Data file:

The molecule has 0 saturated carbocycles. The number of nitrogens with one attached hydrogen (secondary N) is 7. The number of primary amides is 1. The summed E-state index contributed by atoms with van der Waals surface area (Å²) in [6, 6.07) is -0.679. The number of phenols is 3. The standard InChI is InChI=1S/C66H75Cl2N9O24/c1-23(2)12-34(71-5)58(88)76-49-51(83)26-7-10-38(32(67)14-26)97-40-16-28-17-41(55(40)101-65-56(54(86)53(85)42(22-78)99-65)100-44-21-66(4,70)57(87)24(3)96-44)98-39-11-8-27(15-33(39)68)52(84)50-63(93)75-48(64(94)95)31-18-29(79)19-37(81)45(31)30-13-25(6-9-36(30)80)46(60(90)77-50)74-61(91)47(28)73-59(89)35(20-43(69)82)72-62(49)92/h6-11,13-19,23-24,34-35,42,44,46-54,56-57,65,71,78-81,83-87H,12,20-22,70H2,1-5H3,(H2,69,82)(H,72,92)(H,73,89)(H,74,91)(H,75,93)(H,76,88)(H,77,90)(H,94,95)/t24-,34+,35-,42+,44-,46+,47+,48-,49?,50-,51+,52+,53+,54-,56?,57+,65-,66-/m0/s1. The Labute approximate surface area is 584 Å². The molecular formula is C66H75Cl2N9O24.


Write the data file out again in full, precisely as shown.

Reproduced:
The molecule has 0 saturated carbocycles. The number of nitrogens with one attached hydrogen (secondary N) is 7. The number of primary amides is 1. The summed E-state index contributed by atoms with van der Waals surface area (Å²) in [6, 6.07) is -0.679. The number of phenols is 3. The standard InChI is InChI=1S/C66H75Cl2N9O24/c1-23(2)12-34(71-5)58(88)76-49-51(83)26-7-10-38(32(67)14-26)97-40-16-28-17-41(55(40)101-65-56(54(86)53(85)42(22-78)99-65)100-44-21-66(4,70)57(87)24(3)96-44)98-39-11-8-27(15-33(39)68)52(84)50-63(93)75-48(64(94)95)31-18-29(79)19-37(81)45(31)30-13-25(6-9-36(30)80)46(60(90)77-50)74-61(91)47(28)73-59(89)35(20-43(69)82)72-62(49)92/h6-11,13-19,23-24,34-35,42,44,46-54,56-57,65,71,78-81,83-87H,12,20-22,70H2,1-5H3,(H2,69,82)(H,72,92)(H,73,89)(H,74,91)(H,75,93)(H,76,88)(H,77,90)(H,94,95)/t24-,34+,35-,42+,44-,46+,47+,48-,49?,50-,51+,52+,53+,54-,56?,57+,65-,66-/m0/s1. The Labute approximate surface area is 584 Å². The molecular formula is C66H75Cl2N9O24.